The SAMS data will be also used for the knowledge of the micro-vibration environment. The SAMS measurement unit available in Columbus is convenient for FLUIDICS use. No specific location is required. The measurement will be done during the whole duration of the experiment, so it is needed a minimum of 1 SAMS sensor data recording located in Columbus. 

Post-flight BDC:
No post-flight BDC required.
click on items to display

Figure 1: Experiment hardware.

Figure 2: Experiment hardware.

Figure 3: Each profile is divided as shown here.

Figure 4: Example of simulated liquid sloshing.

Figure 5: Wave turbulence profile.

Figure 6: Have you ever tried walking while carrying a full cup of water? Your steps invariably cause the water to slosh about, making spills hard to avoid. Now imagine a satellite turning - the fuel inside will slosh, affecting the satellite’s stability. France’s CNES space agency Fluidics experiment will run during ESA astronaut Thomas Pesquet’s Proxima mission on the International Space Station to probe how fluids behave in weightlessness. Co-funded by Airbus DS, the experiment will help to improve the performance of satellite propellant systems, extending their working lives by using every last drop in their tanks. A second part of Fluidics will look at surface turbulence in liquids. On Earth, gravity and surface tension influence how energy dissipates in waves or ripples. In space, scientists can observe how surface forces behave without gravity - removing one factor simplifies our understanding. The experiment consists of three small transparent spheres in a centrifuge. One sphere holds water for the wave-turbulence research; the other two carry a special liquid with low viscosity and little surface tension for sloshing. credit: CNES/E.Grimault, 2016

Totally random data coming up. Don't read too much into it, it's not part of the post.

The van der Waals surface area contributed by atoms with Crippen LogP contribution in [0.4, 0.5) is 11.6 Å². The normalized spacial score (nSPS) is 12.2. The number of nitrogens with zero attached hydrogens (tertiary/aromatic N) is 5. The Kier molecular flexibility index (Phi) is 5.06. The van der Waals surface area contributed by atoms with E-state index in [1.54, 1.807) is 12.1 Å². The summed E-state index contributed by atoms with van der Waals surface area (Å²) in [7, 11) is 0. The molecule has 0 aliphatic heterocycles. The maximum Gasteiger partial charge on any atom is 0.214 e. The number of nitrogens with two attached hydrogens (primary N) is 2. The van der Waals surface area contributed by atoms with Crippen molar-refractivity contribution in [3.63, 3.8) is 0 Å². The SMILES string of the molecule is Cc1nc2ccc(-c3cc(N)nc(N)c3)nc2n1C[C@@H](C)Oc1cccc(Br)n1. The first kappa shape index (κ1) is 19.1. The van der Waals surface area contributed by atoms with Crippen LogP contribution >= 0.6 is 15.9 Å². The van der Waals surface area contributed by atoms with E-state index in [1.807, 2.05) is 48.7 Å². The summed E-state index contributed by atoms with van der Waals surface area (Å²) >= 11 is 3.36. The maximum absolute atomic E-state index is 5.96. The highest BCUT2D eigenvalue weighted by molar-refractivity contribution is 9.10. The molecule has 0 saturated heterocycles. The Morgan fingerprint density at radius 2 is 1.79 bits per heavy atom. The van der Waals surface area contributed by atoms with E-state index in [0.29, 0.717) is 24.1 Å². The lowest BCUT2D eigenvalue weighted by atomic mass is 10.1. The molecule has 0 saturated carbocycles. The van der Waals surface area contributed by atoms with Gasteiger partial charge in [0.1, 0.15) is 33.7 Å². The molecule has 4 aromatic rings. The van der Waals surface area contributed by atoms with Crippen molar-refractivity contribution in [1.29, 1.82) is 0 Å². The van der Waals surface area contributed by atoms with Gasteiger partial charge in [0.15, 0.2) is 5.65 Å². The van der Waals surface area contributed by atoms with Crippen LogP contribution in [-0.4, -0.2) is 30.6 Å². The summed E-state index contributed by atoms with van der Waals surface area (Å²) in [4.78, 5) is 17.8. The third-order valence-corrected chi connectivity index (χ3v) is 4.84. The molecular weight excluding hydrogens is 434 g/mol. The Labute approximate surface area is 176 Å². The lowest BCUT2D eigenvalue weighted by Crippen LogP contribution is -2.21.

Figure 7: Developed by French space agency CNES and co-funded by Airbus Defense and Space, the Fluidics or Fluid Dynamics in Space experiment is probing how fluids behave in weightlessness. The experiment will help improve the performance of satellite propellant systems, extending their working lives by using every last drop in their tanks. A second part of the Fluidics experiment will look at capillary wave turbulence in liquids. On Earth, gravity and surface tension influence how energy dissipates in waves or ripples. In space, scientists can observe how surface forces behave without gravity. By looking at capillary wave turbulence without gravity interfering, researchers can single out non-linear interactions. This could help us improve climate models forecasting the sea states and better understand wave formation on Earth, like rogue waves for example. The experiment is made up of five small, transparent spheres housed in a black centrifuge seen here. Three spheres hold water for the wave-turbulence research; the other two carry a special liquid with low viscosity and little surface tension for sloshing. Credit: ESA/NASA

Fluidics: infographic. credit: ESA/K.Oldenburg